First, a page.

The Blueberries
and the Bees

Written by Alison McAfee from the Foster Lab

Newsroom

The Blueberries and the Bees

Originally published in the July 2018 issue of the American Bee Journaland in the Fall 2018 issue of Bee Scene. Permission was granted by the American Bee Journal to republish this article on the Michael Smith Laboratories website. This article reflects the field work completed by the Foster Lab in collaboration with Agriculture and Agri-Food Canada to better understand the causes of bee disease and the possible effects of blueberry pollination.

Written by Alison McAfee from the Foster Lab, Michael Smith Laboratories

 

Thousands of honey bee colonies arrive in the Fraser Valley’s blueberry fields every spring, but beekeepers are worried this crop may be harming their bees.

My alarm only managed to announce one jolting ring before I slapped it off. The clock read 3:45 am, and there was no time to waste. Bleary-eyed, I threw together a thermos of coffee for the road and grabbed the day bag I had packed the night before, complete with sunglasses, 2 bottles of water, granola bars, and a pillow for the long car ride ahead. My colleague, Bradford Vinson, arrived to pick me up at 4:00 am on the dot. I jumped in his pick-up truck and we headed out to the Valley.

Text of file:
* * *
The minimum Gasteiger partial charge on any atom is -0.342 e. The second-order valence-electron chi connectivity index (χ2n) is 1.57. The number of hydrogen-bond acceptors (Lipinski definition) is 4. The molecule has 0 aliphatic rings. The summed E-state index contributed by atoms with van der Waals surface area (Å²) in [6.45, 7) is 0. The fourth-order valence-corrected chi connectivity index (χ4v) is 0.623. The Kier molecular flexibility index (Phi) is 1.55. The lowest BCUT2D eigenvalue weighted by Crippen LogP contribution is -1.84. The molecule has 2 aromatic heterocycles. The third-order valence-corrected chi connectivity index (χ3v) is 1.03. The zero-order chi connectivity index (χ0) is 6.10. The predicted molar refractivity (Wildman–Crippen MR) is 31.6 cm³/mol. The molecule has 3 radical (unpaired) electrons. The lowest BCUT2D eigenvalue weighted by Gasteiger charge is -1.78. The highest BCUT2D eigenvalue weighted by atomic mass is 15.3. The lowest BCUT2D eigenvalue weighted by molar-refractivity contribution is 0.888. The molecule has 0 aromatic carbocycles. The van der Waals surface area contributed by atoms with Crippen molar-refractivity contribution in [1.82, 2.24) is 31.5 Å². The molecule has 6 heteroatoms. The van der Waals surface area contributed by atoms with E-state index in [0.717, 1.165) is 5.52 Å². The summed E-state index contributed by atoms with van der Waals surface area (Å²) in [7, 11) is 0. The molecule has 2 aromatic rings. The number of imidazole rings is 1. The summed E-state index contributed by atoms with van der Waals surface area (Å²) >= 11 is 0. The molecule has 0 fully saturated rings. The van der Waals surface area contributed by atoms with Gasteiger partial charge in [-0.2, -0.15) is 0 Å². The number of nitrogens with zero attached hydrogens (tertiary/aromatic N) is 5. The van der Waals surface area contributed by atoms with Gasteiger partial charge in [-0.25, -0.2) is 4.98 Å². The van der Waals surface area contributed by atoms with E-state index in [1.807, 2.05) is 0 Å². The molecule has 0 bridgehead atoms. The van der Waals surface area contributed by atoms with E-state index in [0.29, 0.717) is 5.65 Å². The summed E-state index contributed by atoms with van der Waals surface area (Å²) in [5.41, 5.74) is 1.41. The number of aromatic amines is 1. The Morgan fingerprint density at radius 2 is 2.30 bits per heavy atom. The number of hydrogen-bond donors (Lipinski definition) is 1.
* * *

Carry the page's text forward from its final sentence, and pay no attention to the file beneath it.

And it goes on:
Bradford and I were bound for the blueberry fields in Agassiz, a small town in the Fraser Valley of British Columbia, two hours east of Vancouver. There, forty honey bee colonies were waiting for us – all New Zealand packages established earlier in the year – which had just been placed in the blueberry plots to fulfill pollination contracts.

Blueberries are Canada’s biggest fruit export, generating about $400 million in revenue annually. Most of those berries are grown in BC and rely on honey bee pollination for reliable fruit set. But over the last few years, beekeepers have voiced growing concerns over the health of their blueberry-pollinating colonies; in particular, an unusually high incidence of European foulbrood (EFB) disease and a yet-unidentified “snotbrood disease,” which looks similar to EFB but comes back as negative in diagnostic lab tests. Some beekeepers have even indicated that they will decline to participate in blueberry pollination in the future at a scale that could create a major pollination deficit. Too many commercial beekeepers have reported similar concerns to ignore, and it’s time for the issue to be investigated with scientific rigor. We are even willing to get up at 3:45 am to do it.